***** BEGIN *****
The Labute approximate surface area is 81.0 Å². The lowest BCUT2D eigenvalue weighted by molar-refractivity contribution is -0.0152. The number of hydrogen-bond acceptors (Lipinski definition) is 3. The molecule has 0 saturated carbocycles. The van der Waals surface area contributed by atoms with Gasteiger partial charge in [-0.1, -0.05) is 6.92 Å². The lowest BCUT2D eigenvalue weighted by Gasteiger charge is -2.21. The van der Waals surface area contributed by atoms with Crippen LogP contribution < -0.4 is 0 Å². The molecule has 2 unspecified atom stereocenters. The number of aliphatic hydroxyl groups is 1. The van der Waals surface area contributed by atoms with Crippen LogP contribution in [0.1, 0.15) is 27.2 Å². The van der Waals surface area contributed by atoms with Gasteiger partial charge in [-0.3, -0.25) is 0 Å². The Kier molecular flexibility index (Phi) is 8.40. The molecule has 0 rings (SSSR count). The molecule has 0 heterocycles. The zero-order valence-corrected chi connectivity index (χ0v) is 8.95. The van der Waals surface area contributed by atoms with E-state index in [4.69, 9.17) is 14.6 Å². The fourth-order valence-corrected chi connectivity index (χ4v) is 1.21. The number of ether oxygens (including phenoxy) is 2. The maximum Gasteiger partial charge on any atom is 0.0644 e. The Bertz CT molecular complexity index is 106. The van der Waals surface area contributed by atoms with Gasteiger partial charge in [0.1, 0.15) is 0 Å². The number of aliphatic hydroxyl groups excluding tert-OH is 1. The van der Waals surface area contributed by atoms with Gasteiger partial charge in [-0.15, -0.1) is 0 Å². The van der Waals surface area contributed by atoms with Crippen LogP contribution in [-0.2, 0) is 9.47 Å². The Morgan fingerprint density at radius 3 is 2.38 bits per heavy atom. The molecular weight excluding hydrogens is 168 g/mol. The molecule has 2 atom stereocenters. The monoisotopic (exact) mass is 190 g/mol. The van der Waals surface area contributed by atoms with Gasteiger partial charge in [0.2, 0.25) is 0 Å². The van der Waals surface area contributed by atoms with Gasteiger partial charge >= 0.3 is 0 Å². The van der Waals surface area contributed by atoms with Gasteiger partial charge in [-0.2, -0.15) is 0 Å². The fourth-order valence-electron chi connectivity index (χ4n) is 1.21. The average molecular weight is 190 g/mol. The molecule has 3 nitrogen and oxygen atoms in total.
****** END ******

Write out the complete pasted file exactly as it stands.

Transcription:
The Labute approximate surface area is 81.0 Å². The lowest BCUT2D eigenvalue weighted by molar-refractivity contribution is -0.0152. The number of hydrogen-bond acceptors (Lipinski definition) is 3. The molecule has 0 saturated carbocycles. The van der Waals surface area contributed by atoms with Gasteiger partial charge in [-0.1, -0.05) is 6.92 Å². The lowest BCUT2D eigenvalue weighted by Gasteiger charge is -2.21. The van der Waals surface area contributed by atoms with Crippen LogP contribution < -0.4 is 0 Å². The molecule has 2 unspecified atom stereocenters. The number of aliphatic hydroxyl groups is 1. The van der Waals surface area contributed by atoms with Crippen LogP contribution in [0.1, 0.15) is 27.2 Å². The van der Waals surface area contributed by atoms with Gasteiger partial charge in [-0.3, -0.25) is 0 Å². The Kier molecular flexibility index (Phi) is 8.40. The molecule has 0 rings (SSSR count). The molecule has 0 heterocycles. The zero-order valence-corrected chi connectivity index (χ0v) is 8.95. The van der Waals surface area contributed by atoms with E-state index in [4.69, 9.17) is 14.6 Å². The fourth-order valence-corrected chi connectivity index (χ4v) is 1.21. The number of ether oxygens (including phenoxy) is 2. The maximum Gasteiger partial charge on any atom is 0.0644 e. The Bertz CT molecular complexity index is 106. The van der Waals surface area contributed by atoms with Gasteiger partial charge in [0.1, 0.15) is 0 Å². The number of aliphatic hydroxyl groups excluding tert-OH is 1. The van der Waals surface area contributed by atoms with Gasteiger partial charge in [-0.15, -0.1) is 0 Å². The van der Waals surface area contributed by atoms with Crippen LogP contribution in [-0.2, 0) is 9.47 Å². The Morgan fingerprint density at radius 3 is 2.38 bits per heavy atom. The molecular weight excluding hydrogens is 168 g/mol. The molecule has 2 atom stereocenters. The monoisotopic (exact) mass is 190 g/mol. The van der Waals surface area contributed by atoms with Gasteiger partial charge in [0.2, 0.25) is 0 Å². The van der Waals surface area contributed by atoms with Gasteiger partial charge >= 0.3 is 0 Å². The van der Waals surface area contributed by atoms with Gasteiger partial charge in [-0.2, -0.15) is 0 Å². The fourth-order valence-electron chi connectivity index (χ4n) is 1.21. The average molecular weight is 190 g/mol. The molecule has 3 nitrogen and oxygen atoms in total.